In recent years, Durham’s downtown has also been impacted by gentrification as it has become host to many luxury stores, critically-acclaimed restaurants, and crafty boutiques. When businesses like these move into an area they make it difficult for residents who have lived there for decades to keep up with the rapidly increasing cost of living. The practice of gentrification throughout Chapel Hill, Durham, and the rest of the Triangle, has made housing inequality and segregation even worse (DeMarco and Hunt, 2018).
Black people in the United States face racism every day, but it is often overlooked that racism is deeply ingrained in the housing search process. Things like credit checks, background checks, reference letters, and requiring multiple months of rent upfront disproportionately and negatively affect Black people in their housing search. When you throw in systemic barriers and racist practices, like redlining and gentrification, it imposes a greater hardship on low-income and communities of color. Discriminatory housing practices like redlining and gentrification may not seem racist at face value, but hopefully, the posts in this Series have provided some context to the deeply systemic racial barriers that have plagued Black families in their goals of financial independence and housing security for hundreds of years.
Join us tomorrow for some insight into the work CEF is currently doing and to hear why our mission is so important. CEF is actively working to provide resources to Members experiencing homelessness and/or financial hardship and to dismantle oppressive policies and practices that create a cyclical experience of poverty and housing insecurity for Black people and other people of color. This advocacy work, along with continued education among Staff and Advocates, helps us provide the best support for people experiencing homelessness and financial insecurity in Orange and Durham counties.
*In general, CEF uses APA grammar rules in our writing. The APA says that the names of race and ethnic identities should be capitalized, as they are proper nouns. For this series, and moving forward, CEF is intentionally leaving “white” (when referring to a racial identity) lower-cased. We recognize that by capitalizing words we are giving them power and we do not want to encourage white power in any way. Unlike the AP’s explanation for why they are choosing to lower-case “white” we want to be clear that we believe white people do have a shared experience–that is one of privilege. We also believe that undoing racism is the responsibility of white people and worry that implying that white people do not have a shared experience (as the AP does) is a dangerous tactic that is aimed at discounting the responsibility that white people have in undoing racism and white supremacist culture. Ultimately, we know that race is a construct but that racial differences are not. They are real and need to be addressed directly. For any questions or clarifications around CEF’s choice of words please contact ari rosenberg (arir[at]communityef.org).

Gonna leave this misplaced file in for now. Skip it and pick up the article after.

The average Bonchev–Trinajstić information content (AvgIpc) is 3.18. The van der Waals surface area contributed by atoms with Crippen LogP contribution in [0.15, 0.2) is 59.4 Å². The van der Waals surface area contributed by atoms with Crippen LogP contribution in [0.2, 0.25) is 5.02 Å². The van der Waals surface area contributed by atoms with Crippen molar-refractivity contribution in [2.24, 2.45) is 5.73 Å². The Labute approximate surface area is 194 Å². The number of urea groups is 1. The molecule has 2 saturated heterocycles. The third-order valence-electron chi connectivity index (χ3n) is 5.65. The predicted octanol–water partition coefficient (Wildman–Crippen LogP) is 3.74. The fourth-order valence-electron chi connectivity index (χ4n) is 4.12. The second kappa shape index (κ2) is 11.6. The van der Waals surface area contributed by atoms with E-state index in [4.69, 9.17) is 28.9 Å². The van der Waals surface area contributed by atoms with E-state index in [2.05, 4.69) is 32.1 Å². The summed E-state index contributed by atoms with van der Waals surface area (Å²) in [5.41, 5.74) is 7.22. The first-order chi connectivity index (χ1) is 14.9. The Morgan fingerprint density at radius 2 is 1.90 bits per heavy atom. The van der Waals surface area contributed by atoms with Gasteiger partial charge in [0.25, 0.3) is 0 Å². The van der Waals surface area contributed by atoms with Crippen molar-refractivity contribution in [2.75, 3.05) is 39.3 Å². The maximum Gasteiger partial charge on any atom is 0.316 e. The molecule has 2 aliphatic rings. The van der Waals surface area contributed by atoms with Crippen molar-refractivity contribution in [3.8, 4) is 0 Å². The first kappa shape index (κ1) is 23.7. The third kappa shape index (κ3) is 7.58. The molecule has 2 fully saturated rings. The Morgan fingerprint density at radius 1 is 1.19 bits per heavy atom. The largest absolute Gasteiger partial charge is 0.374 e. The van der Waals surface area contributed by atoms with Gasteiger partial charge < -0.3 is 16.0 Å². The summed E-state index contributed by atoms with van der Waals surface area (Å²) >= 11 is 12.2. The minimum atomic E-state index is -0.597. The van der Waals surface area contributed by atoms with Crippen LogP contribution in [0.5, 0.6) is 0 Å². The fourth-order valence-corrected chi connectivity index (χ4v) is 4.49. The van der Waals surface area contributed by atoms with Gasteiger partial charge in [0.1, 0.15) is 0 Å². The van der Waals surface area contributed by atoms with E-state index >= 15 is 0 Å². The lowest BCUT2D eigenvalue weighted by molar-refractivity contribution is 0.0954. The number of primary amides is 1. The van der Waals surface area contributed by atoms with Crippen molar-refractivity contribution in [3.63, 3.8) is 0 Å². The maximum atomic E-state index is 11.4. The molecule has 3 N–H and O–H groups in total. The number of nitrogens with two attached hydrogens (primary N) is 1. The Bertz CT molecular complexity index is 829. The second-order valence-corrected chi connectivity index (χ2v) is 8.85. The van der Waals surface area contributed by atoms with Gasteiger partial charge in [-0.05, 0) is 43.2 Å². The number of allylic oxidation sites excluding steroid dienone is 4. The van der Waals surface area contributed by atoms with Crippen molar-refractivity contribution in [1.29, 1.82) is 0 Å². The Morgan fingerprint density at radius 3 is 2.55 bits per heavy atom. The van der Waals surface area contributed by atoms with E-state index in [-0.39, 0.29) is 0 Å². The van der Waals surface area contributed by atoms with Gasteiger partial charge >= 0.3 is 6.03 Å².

Badger, E., Bui, Q., & Gebeloff, R. (2019, April 27). The Neighborhood is Mostly Black. The Homebuyers Are Mostly White. The New York Times. https://www.nytimes.com/interactive/2019/04/27/upshot/diversity-housing-maps-raleigh-gentrification.html?searchResultPosition=1
Cheek, S. (2017, April 6). Competition for housing helps drive Chapel Hill rent up to highest in state. The Daily Tar Heel. https://www.dailytarheel.com/article/2017/04/increase-in-chapel-hill-rent-prices-driven-by-competition-for-housing
De Marco, A., & Hunt, H. (2018). Racial Inequality, Poverty and Gentrification in Durham, North Carolina. North Carolina Poverty Research Fund. https://fpg.unc.edu/sites/fpg.unc.edu/files/resources/reports-and-policy-briefs/durham_final_web.pdf
DeWulf, S. (2017, March 2). Saving Northside, the largest black community in Chapel Hill. Omnibus. http://mejo457.web.unc.edu/2017/03/saving-northside-the-largest-black-community-in-chapel-hill/
Jim Crow Era. A Brief History of Civil Rights in the United States. (2020, July 28). Georgetown Law Library. https://guides.ll.georgetown.edu/c.php?g=592919&p=4172697
Semuels, A. (2015, July 30). White Flight Never Ended. The Atlantic. Retrieved from https://www.theatlantic.com/business/archive/2015/07/white-flight-alive-and-well/399980/